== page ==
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An ambitious NIH study has brought new attention to chronic fatigue syndrome

AILSA CHANG, HOST:

The condition often called chronic fatigue syndrome was neglected for decades and it still has no proven treatments. Now the results of an ambitious study from the National Institutes of Health are bringing new attention to the condition, NPR's Will Stone reports.

WILL STONE, BYLINE: Like many patients, Sanna Stella traces her illness back to a cold, in this case bronchitis, that she came down with nearly 10 years ago.

SANNA STELLA: Within a month, I was unable to make it, really, from the sofa to the dining room table.

STONE: Eventually, she received her diagnosis, ME/CFS, short for myalgic encephalomyelitis - or chronic fatigue syndrome. Stella resolved to make herself as useful to science as possible, so when she was selected for an intensive study by the NIH, she was all in.

STELLA: The whole thing was pretty tough to do. I mean, after the first four or five days, I could only get to testing on a stretcher.

STONE: A pool of more than 200 patients was painstakingly narrowed down to only 17. The aim was to take the most detailed snapshot ever of the biological underpinnings of the illness. Now the findings are out.

AVINDRA NATH: It involves the brain, the gut, the immune system, the autonomic nervous system.

STONE: Dr. Avindra Nath is at the National Institute of Neurological Disorders and Stroke.

NATH: And the illness itself cannot be explained by deconditioning or psychological factors because we excluded patients who had those kinds of confounding problems.

STONE: The research stands out because of how deeply it probes the illness. There were biopsies, hours spent in tightly controlled metabolic chambers. Cutting-edge technology turned up irregularities in the immune system. In spinal fluid, the team found low levels of molecules that regulate the nervous system and link that to cognitive and physical symptoms.

NANCY KLIMAS: It was an amazing study.

STONE: Dr. Nancy Klimas studies ME/CFS at Nova Southeastern University in Florida.

KLIMAS: As thorough an evaluation as has ever been delivered (laughter) in any clinical study that I know of in any disease.

STONE: The NIH team Made all its data available, which will provide plenty of fodder for future research. Klimas says one key takeaway...

KLIMAS: That this is a disease that comes from the brain.

STONE: The study took years to complete, one reason was the COVID-19 pandemic. Dr. Lucinda Bateman runs the Bateman Horne Center in Utah, which treats patients with chronic fatigue syndrome. She applauds the work but notes the limitations.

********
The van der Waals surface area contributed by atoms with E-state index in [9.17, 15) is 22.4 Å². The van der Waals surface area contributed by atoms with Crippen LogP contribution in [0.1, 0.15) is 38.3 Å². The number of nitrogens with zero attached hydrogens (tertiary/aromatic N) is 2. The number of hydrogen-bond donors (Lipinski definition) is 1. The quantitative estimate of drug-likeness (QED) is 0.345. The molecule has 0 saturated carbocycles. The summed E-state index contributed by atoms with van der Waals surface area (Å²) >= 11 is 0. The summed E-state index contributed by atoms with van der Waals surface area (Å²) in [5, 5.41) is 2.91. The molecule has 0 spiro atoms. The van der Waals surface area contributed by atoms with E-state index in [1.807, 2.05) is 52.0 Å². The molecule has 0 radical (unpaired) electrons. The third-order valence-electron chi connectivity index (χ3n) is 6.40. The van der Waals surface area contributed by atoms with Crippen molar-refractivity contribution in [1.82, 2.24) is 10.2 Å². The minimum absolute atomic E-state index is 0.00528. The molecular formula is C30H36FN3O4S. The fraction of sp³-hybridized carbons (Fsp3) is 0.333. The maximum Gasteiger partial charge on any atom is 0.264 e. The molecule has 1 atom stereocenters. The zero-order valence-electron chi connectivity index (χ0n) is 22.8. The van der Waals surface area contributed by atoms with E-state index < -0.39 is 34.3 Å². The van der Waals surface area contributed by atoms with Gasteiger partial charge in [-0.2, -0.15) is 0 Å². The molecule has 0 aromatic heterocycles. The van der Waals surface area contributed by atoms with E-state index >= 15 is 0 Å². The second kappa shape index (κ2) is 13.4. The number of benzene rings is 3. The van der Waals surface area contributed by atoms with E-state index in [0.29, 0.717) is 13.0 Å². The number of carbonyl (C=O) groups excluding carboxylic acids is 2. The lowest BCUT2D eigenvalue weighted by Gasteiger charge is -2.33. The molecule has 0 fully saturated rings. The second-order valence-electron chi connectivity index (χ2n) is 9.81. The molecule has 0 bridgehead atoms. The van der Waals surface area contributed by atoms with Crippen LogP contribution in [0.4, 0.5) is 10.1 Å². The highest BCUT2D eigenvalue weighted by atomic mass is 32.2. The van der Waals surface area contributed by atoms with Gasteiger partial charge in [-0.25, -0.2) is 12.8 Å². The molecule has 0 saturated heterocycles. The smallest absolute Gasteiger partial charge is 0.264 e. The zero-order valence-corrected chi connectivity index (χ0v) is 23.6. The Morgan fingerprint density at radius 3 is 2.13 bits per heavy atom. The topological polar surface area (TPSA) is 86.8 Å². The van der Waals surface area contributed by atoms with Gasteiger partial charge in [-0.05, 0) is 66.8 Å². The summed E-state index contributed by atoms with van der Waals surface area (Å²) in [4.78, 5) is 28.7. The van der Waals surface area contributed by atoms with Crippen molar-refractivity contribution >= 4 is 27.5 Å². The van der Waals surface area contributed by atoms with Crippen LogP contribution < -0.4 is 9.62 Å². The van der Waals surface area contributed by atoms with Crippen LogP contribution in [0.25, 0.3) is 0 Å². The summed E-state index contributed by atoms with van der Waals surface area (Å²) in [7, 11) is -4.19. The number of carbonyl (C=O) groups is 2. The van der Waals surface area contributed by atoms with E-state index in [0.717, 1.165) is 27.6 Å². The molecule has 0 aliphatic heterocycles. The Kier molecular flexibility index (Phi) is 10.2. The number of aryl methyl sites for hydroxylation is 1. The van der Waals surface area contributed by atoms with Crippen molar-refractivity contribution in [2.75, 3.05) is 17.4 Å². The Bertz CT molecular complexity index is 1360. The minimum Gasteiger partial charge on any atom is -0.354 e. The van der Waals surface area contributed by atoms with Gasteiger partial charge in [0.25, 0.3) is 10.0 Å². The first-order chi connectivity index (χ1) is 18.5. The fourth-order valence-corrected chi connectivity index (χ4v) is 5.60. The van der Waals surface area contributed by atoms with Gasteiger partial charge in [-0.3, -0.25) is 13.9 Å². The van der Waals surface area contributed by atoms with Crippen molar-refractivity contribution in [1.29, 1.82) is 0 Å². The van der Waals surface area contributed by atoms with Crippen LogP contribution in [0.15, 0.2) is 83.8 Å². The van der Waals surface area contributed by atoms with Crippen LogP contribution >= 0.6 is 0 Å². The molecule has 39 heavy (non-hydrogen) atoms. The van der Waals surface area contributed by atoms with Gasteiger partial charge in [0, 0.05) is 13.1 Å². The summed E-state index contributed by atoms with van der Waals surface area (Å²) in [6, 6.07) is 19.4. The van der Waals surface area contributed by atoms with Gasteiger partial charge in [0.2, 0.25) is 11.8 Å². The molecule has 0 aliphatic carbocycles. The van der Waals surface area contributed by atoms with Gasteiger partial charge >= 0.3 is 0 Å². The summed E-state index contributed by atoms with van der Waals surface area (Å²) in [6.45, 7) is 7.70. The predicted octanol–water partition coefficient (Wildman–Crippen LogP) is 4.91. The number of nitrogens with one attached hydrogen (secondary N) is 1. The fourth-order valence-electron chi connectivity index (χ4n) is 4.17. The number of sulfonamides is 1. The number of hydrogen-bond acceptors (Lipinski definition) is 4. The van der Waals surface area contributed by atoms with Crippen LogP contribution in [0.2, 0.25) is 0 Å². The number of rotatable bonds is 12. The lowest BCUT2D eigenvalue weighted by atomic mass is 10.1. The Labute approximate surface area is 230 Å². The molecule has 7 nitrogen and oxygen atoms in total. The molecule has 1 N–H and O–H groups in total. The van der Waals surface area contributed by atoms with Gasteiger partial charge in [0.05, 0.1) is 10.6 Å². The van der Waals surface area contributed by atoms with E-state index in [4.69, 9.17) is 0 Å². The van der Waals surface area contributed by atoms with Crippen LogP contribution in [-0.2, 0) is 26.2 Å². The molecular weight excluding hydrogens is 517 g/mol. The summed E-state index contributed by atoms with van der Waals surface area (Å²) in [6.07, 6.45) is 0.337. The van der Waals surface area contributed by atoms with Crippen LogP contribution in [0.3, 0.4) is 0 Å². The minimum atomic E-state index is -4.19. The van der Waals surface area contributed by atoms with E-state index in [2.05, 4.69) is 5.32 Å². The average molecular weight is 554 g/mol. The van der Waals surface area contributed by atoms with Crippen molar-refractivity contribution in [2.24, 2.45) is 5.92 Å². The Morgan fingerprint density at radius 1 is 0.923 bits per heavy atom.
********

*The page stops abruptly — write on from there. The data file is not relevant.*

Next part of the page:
LUCINDA BATEMAN: These patients aren't necessarily as sick as many ME/CFS patients.

STONE: In one experiment, the team used brain imaging to show a certain region was not as active when patients with ME/CFS were completing a physical task. Dr. Anthony Komaroff at Harvard Medical School and Brigham and Women's Hospital found this intriguing.

ANTHONY KOMAROFF: It's like they're trying to swim against a current.

STONE: Komaroff says the study also turns up lots of evidence of chronic activation of the immune system.

KOMAROFF: As if the immune system was engaged in a long war against a foreign microbe, a war it couldn't completely win and therefore had to continue fighting.

STONE: This is one prominent hypothesis, both for chronic fatigue syndrome and long COVID, that there's an antigen, something the immune system can't clear. Maureen Hanson at Cornell University studies this line of evidence that was also seen in the NIH study. She says a chronic infection can lead to inflammation and immune dysfunction, including a problem with part of the immune system known as T cells.

MAUREEN HANSON: So you have what's called T cell exhaustion if you're continuously exposed to an antigen.

STONE: The study's authors suggest that drugs called checkpoint inhibitors could be tested for ME/CFS. Hanson says future research needs to focus on treatments.

HANSON: It's really imperative to start doing clinical trials for people who have been sick for decades.

STONE: And she hopes this study brings new urgency.

Wil Stone, NPR News.

(SOUNDBITE OF THE BARR BROTHERS' "STATIC ORPHANS") Transcript provided by NPR, Copyright NPR.

NPR transcripts are created on a rush deadline by an NPR contractor. This text may not be in its final form and may be updated or revised in the future. Accuracy and availability may vary. The authoritative record of NPR’s programming is the audio record.

Will Stone
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